The best way to make sure you’re getting a real burial insurance plan is to purchase one through an accredited company with a history of legitimate dealings. There are plenty of scammers out there and many target those looking for burial insurance. However, with a little homework and by paying attention to what you sign, you can rest assured that you’re making a financially shrewd decision for you and your loved ones.
For those who have served in the military, they have the option to be buried in a national cemetery without any cost to family members. The Department for Veterans Affairs even cover the cost of a gravesite or marker.
However, in order to qualify for this service, you do need apply for space now. Unfortunately, space is limited and you’ll need to receive a predetermination of burial eligibility before you qualify for this free service.
In addition to a free burial plot, veterans also qualify for between $300-$796 for burial expenses, as well as $796 if you want a plot that isn’t in a national cemetery.
For those without burial insurance or the means to pay the high funeral costs, there are a few alternatives, though they might not be as appealing.
First, you could consider a direct cremation, which cuts out a lot of the fees from the morgue. In a direct cremation, the body goes straight from the hospital to the crematorium. Although these cremations can’t be attended by many people, they are less expensive than traditional cremations and the funeral home costs they entail.
A second option, for those with no budget for burial costs and a heart for helping others, is to donate your body to a medical school. Not only will a donation help train future medical professionals, it also doesn’t cost anything. And once your donation is no longer needed, the medical school will pay for cremation and return the ashes to the family.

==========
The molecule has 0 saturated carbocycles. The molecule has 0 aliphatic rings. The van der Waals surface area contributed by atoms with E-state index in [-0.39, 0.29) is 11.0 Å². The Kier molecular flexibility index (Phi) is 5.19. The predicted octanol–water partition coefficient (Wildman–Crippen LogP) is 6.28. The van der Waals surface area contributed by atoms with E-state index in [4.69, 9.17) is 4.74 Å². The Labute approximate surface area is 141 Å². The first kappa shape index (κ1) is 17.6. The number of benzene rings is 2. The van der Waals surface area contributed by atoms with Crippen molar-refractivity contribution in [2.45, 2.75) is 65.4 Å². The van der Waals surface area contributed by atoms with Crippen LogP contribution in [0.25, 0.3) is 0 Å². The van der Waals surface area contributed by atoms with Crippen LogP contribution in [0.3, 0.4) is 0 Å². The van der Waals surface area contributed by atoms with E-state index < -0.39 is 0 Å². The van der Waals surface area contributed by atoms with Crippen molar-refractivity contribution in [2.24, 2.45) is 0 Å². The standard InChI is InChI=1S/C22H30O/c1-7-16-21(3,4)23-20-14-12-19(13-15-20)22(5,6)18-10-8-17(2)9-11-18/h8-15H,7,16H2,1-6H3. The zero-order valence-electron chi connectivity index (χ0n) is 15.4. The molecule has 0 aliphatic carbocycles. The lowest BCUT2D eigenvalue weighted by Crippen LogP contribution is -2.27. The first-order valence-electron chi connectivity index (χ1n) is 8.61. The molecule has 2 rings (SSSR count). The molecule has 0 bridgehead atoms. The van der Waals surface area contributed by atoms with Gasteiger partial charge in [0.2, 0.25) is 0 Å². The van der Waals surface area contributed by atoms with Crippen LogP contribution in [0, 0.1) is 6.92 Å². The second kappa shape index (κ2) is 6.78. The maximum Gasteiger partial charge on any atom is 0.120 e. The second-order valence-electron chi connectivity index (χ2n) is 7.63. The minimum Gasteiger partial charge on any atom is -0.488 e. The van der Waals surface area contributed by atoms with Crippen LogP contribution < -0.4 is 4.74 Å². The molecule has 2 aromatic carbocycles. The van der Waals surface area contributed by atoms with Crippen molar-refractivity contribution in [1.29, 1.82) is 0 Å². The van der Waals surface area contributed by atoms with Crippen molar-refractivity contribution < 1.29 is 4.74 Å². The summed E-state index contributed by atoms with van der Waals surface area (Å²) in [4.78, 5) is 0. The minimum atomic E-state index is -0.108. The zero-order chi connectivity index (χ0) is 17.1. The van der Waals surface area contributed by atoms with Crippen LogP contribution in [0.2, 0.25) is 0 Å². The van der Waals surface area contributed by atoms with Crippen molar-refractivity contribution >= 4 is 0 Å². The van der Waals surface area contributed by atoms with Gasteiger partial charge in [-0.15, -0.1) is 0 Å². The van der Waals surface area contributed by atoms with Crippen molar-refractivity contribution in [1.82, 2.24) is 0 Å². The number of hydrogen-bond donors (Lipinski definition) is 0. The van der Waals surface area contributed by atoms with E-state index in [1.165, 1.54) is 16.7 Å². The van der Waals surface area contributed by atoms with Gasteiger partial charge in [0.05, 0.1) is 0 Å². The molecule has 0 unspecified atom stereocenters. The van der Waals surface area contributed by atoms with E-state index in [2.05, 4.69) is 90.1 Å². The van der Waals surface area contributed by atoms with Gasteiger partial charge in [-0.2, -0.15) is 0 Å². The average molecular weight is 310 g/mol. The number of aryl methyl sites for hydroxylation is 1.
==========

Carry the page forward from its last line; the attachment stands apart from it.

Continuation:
It’s scary to think about the ‘what ifs’ of funeral costs, but there are options. If you’re unsure, speak with a burial insurance agent and let them know your financial constraints to see what they can do for you.
A graded death benefit refers to how much beneficiaries can get from a burial insurance policy within the first few years of the policy. Most burial insurance policies will be fully mature by year two or three. However, if something were to happen to a policy holder the first year they had the policy, their beneficiaries may only get what premiums were paid into the policy.
Before you purchase a policy, make sure you understand how the benefits work and what your beneficiaries should expect in the time after your death. Taking the time to know those answers now will prevent a lot of confusion during a time of deep grief.
The good thing about burial insurance is you can pick any beneficiary you want, including your funeral home of choice. It’s usually preferred to have a family member handle the intricacies of planning a burial and the associated services, but things can get tricky when it comes to money.